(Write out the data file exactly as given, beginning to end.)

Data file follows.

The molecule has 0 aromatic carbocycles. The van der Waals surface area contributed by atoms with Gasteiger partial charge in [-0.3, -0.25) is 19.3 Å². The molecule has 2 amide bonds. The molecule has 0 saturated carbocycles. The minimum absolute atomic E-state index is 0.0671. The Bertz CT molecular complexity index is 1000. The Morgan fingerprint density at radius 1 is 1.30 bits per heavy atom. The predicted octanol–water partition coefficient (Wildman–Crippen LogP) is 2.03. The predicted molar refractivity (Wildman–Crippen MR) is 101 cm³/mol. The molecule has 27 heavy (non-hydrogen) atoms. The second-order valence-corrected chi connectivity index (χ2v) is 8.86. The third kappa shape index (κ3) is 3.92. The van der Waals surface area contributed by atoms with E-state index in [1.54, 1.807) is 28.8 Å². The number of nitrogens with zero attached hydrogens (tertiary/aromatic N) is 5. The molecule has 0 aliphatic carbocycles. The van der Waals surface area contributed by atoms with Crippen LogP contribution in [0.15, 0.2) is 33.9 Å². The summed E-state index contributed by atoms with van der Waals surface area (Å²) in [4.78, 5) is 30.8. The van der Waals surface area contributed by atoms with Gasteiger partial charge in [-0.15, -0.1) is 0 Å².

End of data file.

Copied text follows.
The molecule has 0 aromatic carbocycles. The van der Waals surface area contributed by atoms with Gasteiger partial charge in [-0.3, -0.25) is 19.3 Å². The molecule has 2 amide bonds. The molecule has 0 saturated carbocycles. The minimum absolute atomic E-state index is 0.0671. The Bertz CT molecular complexity index is 1000. The Morgan fingerprint density at radius 1 is 1.30 bits per heavy atom. The predicted octanol–water partition coefficient (Wildman–Crippen LogP) is 2.03. The predicted molar refractivity (Wildman–Crippen MR) is 101 cm³/mol. The molecule has 27 heavy (non-hydrogen) atoms. The second-order valence-corrected chi connectivity index (χ2v) is 8.86. The third kappa shape index (κ3) is 3.92. The van der Waals surface area contributed by atoms with E-state index in [1.54, 1.807) is 28.8 Å². The number of nitrogens with zero attached hydrogens (tertiary/aromatic N) is 5. The molecule has 0 aliphatic carbocycles. The van der Waals surface area contributed by atoms with Crippen LogP contribution in [0.15, 0.2) is 33.9 Å². The summed E-state index contributed by atoms with van der Waals surface area (Å²) in [4.78, 5) is 30.8. The van der Waals surface area contributed by atoms with Gasteiger partial charge in [-0.15, -0.1) is 0 Å².